Perspectives 71
(14) Intervention of Suprahuman Entities 74
(15) Aspects of the Natural and Cultural Orders 77
(16) Rituals, Ceremonials, and Dramas 78
(17) Secondary Elaborations 79
CHAPTER 4 The "Noble White Man": Why Myths Seem
Déclassé in Today's Glitz Culture 88
Those Primitive Savages Lacked Scientific Truth 89
Myths, Science, and Truth(s) 92
Phenomenologically Existential Mythicity 101
The Greeks Are Still Very Much With Us 104
Myth and/versus Biblical History 107
The Smart and the Proper: When Do We Do What We Say
We Do? 113
PART 2 MYTHOGRAPHY: HISTORICAL SCHOOLS AND ISSUES 123
CHAPTER 5 Comparativism and the Functional Contexts of
Myths and Rituals 125
Sociofunctionalism: Myth as "Cement" and as
"Charter" 128
How Myths Serve Society 135
Levels of Operational Vitality 137
Functional Contexts of Myths and Rituals 140
Reducing Anxiety and Communicating: Two German
Functionalists 147
Polyfunctional and Polysemantic Meanings 150
CHAPTER 6 Myth on the Psychoanalytical Couch: Freud and
Beyond 157
Sigmund's Mythology 159
MANIFEST CONTENTS VERSUS LATENT CONTENTS 160
THE PRIMAL HORDE, CIVILIZATION, AND RELIGION 165
A MYTHOLOGICAL READING OF FREUD 169
ETIOLOGICAL BIAS 171
MYTHOLOGICAL INTERPRETATION 173
Post-Freudian Mythography 174
Psychosociology 184
Psychoanthropology 186
CHAPTER 7 The Imaginal, Archetypal Turn: Jung, Hillman,
and Further Beyond 194
Jungian Archetypes and Amplifications 196
Archetypal Myth 262
The Animated Mythological Terrain of James Hillman 211
Other Semi-/Hemi-/Neo-Jungian Myth Studies 217
Psychologically Affective Myths and Rituals 223
CHAPTER 8 Mything Links: Mythlitcrit and Cultural Studies
Analyses (Marx Was a Smoothie) 228
The Literary Importance of The Golden Bough 230
Myth-and-Ritual Criticism 234
Mythicosymbolism and Monomythicism 238
Northrop Frye's Myth 245
Mythic Figures in Literature 251
Mythicity and the Modern/Postmodern 254
Gould's Intentions of Mythicity 256
Cultural Studies of Cultural Studies 259
CHAPTER 9 The Enframing Prime-time Context Is All:
Structuralisms, Semiotics, and Cultural History 266
Structuralism and the Concepts of
"Structure" 268
Protostructuralist Structuralists 272
Lévi-Strauss: The Myth and the Mythed 274
Sequential and Semiotic Structuralists 284
The New French Cultural History 291
Bonnefoy/Doniger's Encyclopedia 297
Biogentic Structuralism 299
PART 3 EMBODIMENTS, RITES, AND CEREMONIALS 303
CHAPTER 10 The Cosmological/Symbological Human/Social Body 305
Biofunctional, Biogenetic Approaches 307
Joseph Campbell's Mythography 307
The Local and the Universal 309
Ethological Questions 313
The Cosmological Human Body 314
Biogenetic Colors 316
Mythologically Attuned Bodies 319
The Human Social Experience 322
BLISS AT THE MOTHER'S BREAST 323
GENDER DIFFERENTIATION 324
THE FAMILY AND THE CLAN 327
DUALITIES, POLARITIES, AND THEIR MEDIATION 330
CHAPTER 11 Yesterday's World Wide Web? Ritual as
Culture's Symbolic Nexus 335
The Historical Ritual-Dominant (Myth-and-Ritual)
School 336
Emphasis upon the Priority of Ritual 345
Victor Turner's Ritual Studies 348
THE MEANS OF ANALYSIS 349
RITUALS REFLECT SOCIAL STRUCTURES 354
RITUALS INFLUENCE SOCIAL RELATIONSHIPS 357
THE TRICKSTER AND THE LIMINAL/LIMINOID 360
TURNER UPDATED 365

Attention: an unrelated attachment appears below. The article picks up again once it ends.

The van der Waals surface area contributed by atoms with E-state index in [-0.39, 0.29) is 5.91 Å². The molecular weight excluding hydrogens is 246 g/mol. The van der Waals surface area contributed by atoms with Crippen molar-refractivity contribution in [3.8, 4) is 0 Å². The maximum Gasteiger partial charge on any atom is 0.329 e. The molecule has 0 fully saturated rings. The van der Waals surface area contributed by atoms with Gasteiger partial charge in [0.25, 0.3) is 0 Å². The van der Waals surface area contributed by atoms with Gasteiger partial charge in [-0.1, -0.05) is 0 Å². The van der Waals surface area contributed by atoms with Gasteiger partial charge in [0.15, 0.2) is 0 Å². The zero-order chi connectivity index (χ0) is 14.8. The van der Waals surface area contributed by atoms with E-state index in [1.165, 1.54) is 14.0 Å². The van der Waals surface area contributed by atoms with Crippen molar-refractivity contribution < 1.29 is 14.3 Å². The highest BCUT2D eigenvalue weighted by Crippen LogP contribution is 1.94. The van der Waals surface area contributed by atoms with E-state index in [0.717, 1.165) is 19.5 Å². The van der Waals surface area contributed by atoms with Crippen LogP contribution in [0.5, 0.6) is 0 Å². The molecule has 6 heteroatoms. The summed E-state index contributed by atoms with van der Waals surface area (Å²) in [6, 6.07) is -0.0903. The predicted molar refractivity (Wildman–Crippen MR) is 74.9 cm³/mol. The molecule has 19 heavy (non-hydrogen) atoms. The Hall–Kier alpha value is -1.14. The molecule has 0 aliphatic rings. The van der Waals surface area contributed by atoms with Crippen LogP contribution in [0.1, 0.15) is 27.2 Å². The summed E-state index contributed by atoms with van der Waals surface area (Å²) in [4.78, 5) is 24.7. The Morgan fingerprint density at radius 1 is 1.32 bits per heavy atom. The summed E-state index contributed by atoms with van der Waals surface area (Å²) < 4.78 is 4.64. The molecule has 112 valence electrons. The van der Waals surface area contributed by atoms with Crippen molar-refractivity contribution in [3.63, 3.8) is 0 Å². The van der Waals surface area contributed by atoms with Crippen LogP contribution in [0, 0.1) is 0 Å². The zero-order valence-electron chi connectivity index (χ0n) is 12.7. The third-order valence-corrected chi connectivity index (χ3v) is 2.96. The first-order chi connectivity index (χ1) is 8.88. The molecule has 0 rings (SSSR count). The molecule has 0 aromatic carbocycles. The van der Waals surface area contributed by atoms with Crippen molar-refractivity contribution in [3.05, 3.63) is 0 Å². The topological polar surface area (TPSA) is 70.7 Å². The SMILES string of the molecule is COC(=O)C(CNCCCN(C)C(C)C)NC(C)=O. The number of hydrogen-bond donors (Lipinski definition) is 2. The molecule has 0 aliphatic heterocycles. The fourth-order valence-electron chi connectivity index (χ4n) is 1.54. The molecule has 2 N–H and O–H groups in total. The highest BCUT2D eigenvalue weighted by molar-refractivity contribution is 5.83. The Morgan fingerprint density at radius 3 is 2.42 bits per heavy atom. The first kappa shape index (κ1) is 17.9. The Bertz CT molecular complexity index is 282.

CHAPTER 12 Sacrificial Scapegoating the Origin of
Myth/Religion? Ritualizations as Necessary Gestures 368
Definitions and Attitudes and Functions 370
Girard: Violence, the Sacred, and the Sacrificial
Scapegoat 377
RENE GIRARD 378
THE THEORY: A COMPRESSED VERSION 379
TRACING THE THEORY'S HERITAGE AND FUTURE 382
GIRARD'S NATURAL BORN KILLERS 384
DEVELOPING GIRARDIAN MYTHOGRAPHIES 388
Contemporary Antiritualism and the Postmodern 390
How Rituals Serve Society 398
Ludic Liminality 401
PART 4 MYTHIFIED EXISTENCE 405
CHAPTER 13 Making Do in a Decentered Cosmos: Signs of Our
Myths and Tales 407
Social and Cultural Semiotics 409
Transformation and Transmission of Mythic Materials 420
Universalizing Fairy Tales and Myths 426
CHAPTER 14 Don't Myth (with) the Boat: Our Deconstructed,
Fictive-Mythic Universe 434
From Realism on Down 437
The Sacred as Fictive Mythicity 443
Mythographic Moralities 453
FURBISHING THE CREATIVE MYTHOGRAPHER'S TOOLKIT
I Glossary 461
II Questions to Address to Mythic Texts 466
III The New Mythical Iconography 468
IV Myth on the Internet 473
V Selected Introductory Bibliography: Access to
Individual Mythological Figures and Topics 476
1 General Introductions to the Study of Mythology 476
2 The Historical Development of Mythographic
Perspectives 477
3 Collections of Myths 478
4 On Defining Myth and Ritual 478
5 Sociofunctionalism; Comparativism 479
6 Ritual Studies Materials 479
7 Anthropological-Ethnographic Studies 480
8 Psychological Perspectives 480
9 Philosophical Perspectives 481
10 Religious and Theological Approaches 482
11 Archetypal Criticism and Myth Analysis of
Literature 482
12 Linguistic-Narratological-Semiotic Structuralism 483
13 Transmission and Themes of Myths and Folklore 484
14 Feminist/Gender-Studies Aspects 485
15 Modern Appropriations of Myth; Contemporary
Culture Analysis 486
16 Myth and Ritual and the Arts 487
17 Exploring the Individual Mythostory 487
18 Advanced and Specialized Studies 487
19 Anthologies, Monographs, and Collections of Essays 488
20 Journal Issues with Thematic Emphasis on
Myths/Rituals 489
21 Dictionaries, Encyclopedias, Handbooks 489
22 Bibliographies 490
23 A Mythographer's Basic Book List 491
Bibliography 493
Index 569